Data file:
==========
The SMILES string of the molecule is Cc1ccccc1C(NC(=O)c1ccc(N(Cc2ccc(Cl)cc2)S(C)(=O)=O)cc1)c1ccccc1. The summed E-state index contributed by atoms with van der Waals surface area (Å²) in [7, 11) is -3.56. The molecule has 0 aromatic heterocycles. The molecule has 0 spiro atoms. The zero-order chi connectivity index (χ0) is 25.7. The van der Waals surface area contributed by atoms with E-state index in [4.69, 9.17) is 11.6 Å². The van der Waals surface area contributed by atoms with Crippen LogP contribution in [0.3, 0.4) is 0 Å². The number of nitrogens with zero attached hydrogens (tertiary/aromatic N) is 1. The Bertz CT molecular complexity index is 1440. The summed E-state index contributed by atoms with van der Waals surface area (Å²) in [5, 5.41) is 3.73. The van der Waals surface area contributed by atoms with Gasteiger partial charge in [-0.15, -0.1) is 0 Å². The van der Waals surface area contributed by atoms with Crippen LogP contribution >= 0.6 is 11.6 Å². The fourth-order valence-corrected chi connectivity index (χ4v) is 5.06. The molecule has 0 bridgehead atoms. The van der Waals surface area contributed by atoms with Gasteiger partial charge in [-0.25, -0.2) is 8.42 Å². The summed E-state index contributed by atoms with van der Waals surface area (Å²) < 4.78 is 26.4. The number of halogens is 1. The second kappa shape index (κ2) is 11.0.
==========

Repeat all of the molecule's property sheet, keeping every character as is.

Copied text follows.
The SMILES string of the molecule is Cc1ccccc1C(NC(=O)c1ccc(N(Cc2ccc(Cl)cc2)S(C)(=O)=O)cc1)c1ccccc1. The summed E-state index contributed by atoms with van der Waals surface area (Å²) in [7, 11) is -3.56. The molecule has 0 aromatic heterocycles. The molecule has 0 spiro atoms. The zero-order chi connectivity index (χ0) is 25.7. The van der Waals surface area contributed by atoms with E-state index in [4.69, 9.17) is 11.6 Å². The van der Waals surface area contributed by atoms with Crippen LogP contribution in [0.3, 0.4) is 0 Å². The number of nitrogens with zero attached hydrogens (tertiary/aromatic N) is 1. The Bertz CT molecular complexity index is 1440. The summed E-state index contributed by atoms with van der Waals surface area (Å²) in [5, 5.41) is 3.73. The van der Waals surface area contributed by atoms with Gasteiger partial charge in [-0.15, -0.1) is 0 Å². The van der Waals surface area contributed by atoms with Crippen LogP contribution >= 0.6 is 11.6 Å². The fourth-order valence-corrected chi connectivity index (χ4v) is 5.06. The molecule has 0 bridgehead atoms. The van der Waals surface area contributed by atoms with Gasteiger partial charge in [-0.25, -0.2) is 8.42 Å². The summed E-state index contributed by atoms with van der Waals surface area (Å²) < 4.78 is 26.4. The number of halogens is 1. The second kappa shape index (κ2) is 11.0.